Strategy is a much overused and abused word. Here’s what I mean by it:
Strategy is the set of 3-5 year plans that say how a business will keep ahead of its competitors by making (usually tough) choices on the use of scarce resources like its brands, retail networks, human and financial capital. The aim of a strategy is to deliver enough of whatever key stakeholders value and to chart progress towards that.
Strategy isn’t vision; vision is a desirable future state for which the key stakeholders yearn.
Strategy isn’t mission; mission is about a company’s purpose in life.
Strategy isn’t tactics; tactics are the lower level nuts and bolts by which the higher level strategy is delivered.
Strategy isn’t descriptive either. Strategy is about issues, often issues that can make or break a business. Strategic issues are often answerable with yes or no because they are first about the what and the why. The how comes second. Thus:
- should we buy/divest this business to further our goals?
- should we change the way we go to market?
- can we compete successfully against the new kid on the block? How?
- do the top performers in this segment make money, and why don’t we?
My Strategic Work
Not every assignment is a soup-to-nuts strategic overhaul. Some clients will have one specific strategic issue they want help with, others will be seeking a review of one function or product group. Recent project examples from my direct clients include:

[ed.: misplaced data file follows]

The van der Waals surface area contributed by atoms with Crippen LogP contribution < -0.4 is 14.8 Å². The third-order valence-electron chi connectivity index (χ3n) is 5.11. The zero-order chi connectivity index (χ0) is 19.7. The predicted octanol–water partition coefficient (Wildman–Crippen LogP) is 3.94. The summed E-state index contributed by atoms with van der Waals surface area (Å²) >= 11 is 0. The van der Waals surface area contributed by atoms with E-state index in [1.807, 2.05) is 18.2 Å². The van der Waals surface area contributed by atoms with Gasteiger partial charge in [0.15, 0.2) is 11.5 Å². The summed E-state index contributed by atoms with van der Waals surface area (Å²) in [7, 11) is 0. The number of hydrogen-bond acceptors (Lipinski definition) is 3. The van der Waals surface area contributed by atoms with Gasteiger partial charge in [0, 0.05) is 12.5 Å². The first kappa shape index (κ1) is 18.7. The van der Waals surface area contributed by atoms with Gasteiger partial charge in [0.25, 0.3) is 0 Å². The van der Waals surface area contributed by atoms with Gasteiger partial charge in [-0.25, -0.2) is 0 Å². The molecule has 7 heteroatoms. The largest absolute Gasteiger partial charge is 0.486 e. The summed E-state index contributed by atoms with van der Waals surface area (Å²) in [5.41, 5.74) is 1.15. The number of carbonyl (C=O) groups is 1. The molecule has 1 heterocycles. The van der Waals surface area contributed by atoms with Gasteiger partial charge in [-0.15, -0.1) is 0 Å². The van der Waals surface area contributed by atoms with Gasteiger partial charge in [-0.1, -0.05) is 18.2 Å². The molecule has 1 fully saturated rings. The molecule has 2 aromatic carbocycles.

- re-assessing the long-established go-to-market model for an age care business, with particular emphasis on distribution, service and sales development
- scoping the pressures and opportunities posed by the world’s megatrends like ageing, urbanisation and the rise of China and India for the client’s core consumer product. This was input to strategic planning for the Board of a $1b+ industry
- defining commercial elements for the launch of a personal care innovation, aligned to insights about the real customer and consumer benefits
- identifying key factors impacting the supply and demand of student accommodation in NZ and the implications for a property owner exposed to this market
- understanding how other countries have delivered low cost housing and what lessons flow from the shifting mix of their housing providers and finance sources.